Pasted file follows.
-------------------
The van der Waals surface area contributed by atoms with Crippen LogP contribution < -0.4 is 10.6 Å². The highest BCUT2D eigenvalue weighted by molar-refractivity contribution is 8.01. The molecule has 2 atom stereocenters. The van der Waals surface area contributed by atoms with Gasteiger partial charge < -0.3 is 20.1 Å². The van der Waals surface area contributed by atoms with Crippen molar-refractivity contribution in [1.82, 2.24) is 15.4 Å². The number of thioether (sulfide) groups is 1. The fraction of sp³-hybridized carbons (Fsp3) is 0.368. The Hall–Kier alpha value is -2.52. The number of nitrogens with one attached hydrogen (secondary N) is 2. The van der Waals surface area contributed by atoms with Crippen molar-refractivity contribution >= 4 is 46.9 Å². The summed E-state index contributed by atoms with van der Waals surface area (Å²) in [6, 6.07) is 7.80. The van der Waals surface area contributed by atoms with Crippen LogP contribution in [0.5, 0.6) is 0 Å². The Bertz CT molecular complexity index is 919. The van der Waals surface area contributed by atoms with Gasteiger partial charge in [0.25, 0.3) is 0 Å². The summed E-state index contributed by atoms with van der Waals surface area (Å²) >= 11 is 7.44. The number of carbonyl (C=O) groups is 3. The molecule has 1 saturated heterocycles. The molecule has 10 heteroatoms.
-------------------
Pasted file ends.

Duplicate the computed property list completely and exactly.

The van der Waals surface area contributed by atoms with Crippen LogP contribution < -0.4 is 10.6 Å². The highest BCUT2D eigenvalue weighted by molar-refractivity contribution is 8.01. The molecule has 2 atom stereocenters. The van der Waals surface area contributed by atoms with Gasteiger partial charge < -0.3 is 20.1 Å². The van der Waals surface area contributed by atoms with Crippen molar-refractivity contribution in [1.82, 2.24) is 15.4 Å². The number of thioether (sulfide) groups is 1. The fraction of sp³-hybridized carbons (Fsp3) is 0.368. The Hall–Kier alpha value is -2.52. The number of nitrogens with one attached hydrogen (secondary N) is 2. The van der Waals surface area contributed by atoms with Crippen molar-refractivity contribution >= 4 is 46.9 Å². The summed E-state index contributed by atoms with van der Waals surface area (Å²) in [6, 6.07) is 7.80. The van der Waals surface area contributed by atoms with Crippen LogP contribution in [0.5, 0.6) is 0 Å². The Bertz CT molecular complexity index is 919. The van der Waals surface area contributed by atoms with Gasteiger partial charge in [0.25, 0.3) is 0 Å². The summed E-state index contributed by atoms with van der Waals surface area (Å²) >= 11 is 7.44. The number of carbonyl (C=O) groups is 3. The molecule has 1 saturated heterocycles. The molecule has 10 heteroatoms.